The sense of unity and community, central in Magoist believes and practices, is thriving in the Korean historical drama and awakened in the viewer. In Sageuk success is measured not by the number of ‘enemies’ killed, but by the number of people’s hearts earned. Mass destruction is not what commands power, but virtuous ruling and taking into consideration the needs of all. Families are closely knit and so are communities. Thus my longing for all this, triggered by the disintegration, alienation, and lack of it in the 21st century Western world and culture, is satisfied. So is my reverence for the Earth, since there is so much appreciation in Korean historical drama for nature, its features, forces, and all her gifts she offers to us in abandon.

[i]  KFF News Korean Cuisine: “Italian Meets Korean” in Milano, The Taste of orea, Hanshik, 2015.


Surico, John How Korean Cuisne Go Huge in America (And Why It Took So Long), Serious Eats blog, August, 2014.


Yun, Suh-young. “First Korean Food Fair Held in Dubai,” Korean Times, Culture, 11/30/2015.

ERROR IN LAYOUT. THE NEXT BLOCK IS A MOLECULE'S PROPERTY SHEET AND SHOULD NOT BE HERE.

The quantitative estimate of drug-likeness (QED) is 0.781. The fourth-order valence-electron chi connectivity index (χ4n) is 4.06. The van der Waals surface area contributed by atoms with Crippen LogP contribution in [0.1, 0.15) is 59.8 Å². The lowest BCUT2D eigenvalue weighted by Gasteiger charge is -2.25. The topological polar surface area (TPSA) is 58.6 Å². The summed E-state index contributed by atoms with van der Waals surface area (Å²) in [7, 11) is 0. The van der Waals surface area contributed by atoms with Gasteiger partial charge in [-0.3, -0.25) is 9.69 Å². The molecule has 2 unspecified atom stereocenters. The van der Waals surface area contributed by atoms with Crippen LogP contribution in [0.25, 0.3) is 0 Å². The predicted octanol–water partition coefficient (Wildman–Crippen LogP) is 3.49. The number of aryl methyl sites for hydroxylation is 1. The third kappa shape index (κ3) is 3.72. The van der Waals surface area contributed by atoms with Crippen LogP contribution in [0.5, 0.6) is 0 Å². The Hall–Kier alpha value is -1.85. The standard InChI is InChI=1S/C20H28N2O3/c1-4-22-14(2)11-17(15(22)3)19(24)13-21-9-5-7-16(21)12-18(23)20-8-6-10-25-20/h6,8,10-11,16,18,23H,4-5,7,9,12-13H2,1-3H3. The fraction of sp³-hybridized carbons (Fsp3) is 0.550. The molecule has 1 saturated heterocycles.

[ii]  Hwang, Seongbin. “The curent State of Korean TV Drama, 19th JAMCO Online International Symposium” 2/1-2/28/2010.


(To be continued in Essay 2 Part 2.)

(Read Essay 1.)

Description of Korean Historical Dramas: This course offers a series of Korean Historical TV-dramas or Sageug (사극) and discusses the traits of female characters as well as general features of Korean history, culture, art, aesthetics, thought, customs, and people. What makes Korean drama so unique? What is the “secret recipe” that makes it so popular internationally? Why is it that, after a few episodes, one can‘t wait to see the next one or the next new drama? Those questions have made many wonder, from audiences to journalists and critics. Participants are invited to explore answers to these questions and more. Our emphasis is on woman’s place in history, as well as her role as creator, healer and leader; her strife to discover and reinvent herself, her inherent wisdom, her abilities to surrender, without giving up, and her potential to adapt, thrive, and ultimately transform the world she is in. Our selection of dramas qualifies high criteria in story content, character development, actor portrayal, multiplicity of ideas and values, and abilities to educate, while engaging and entertaining the viewer. Facilitators (Dr. Helen Hye-Sook Hwang and Ms. Anna Tzanova) will provide articles and audio-video materials concerning salient themes. (For more, see here)

Info on online class, Korean Historical Dramas. 

See Meet Mago Contributor Anna Tzanova.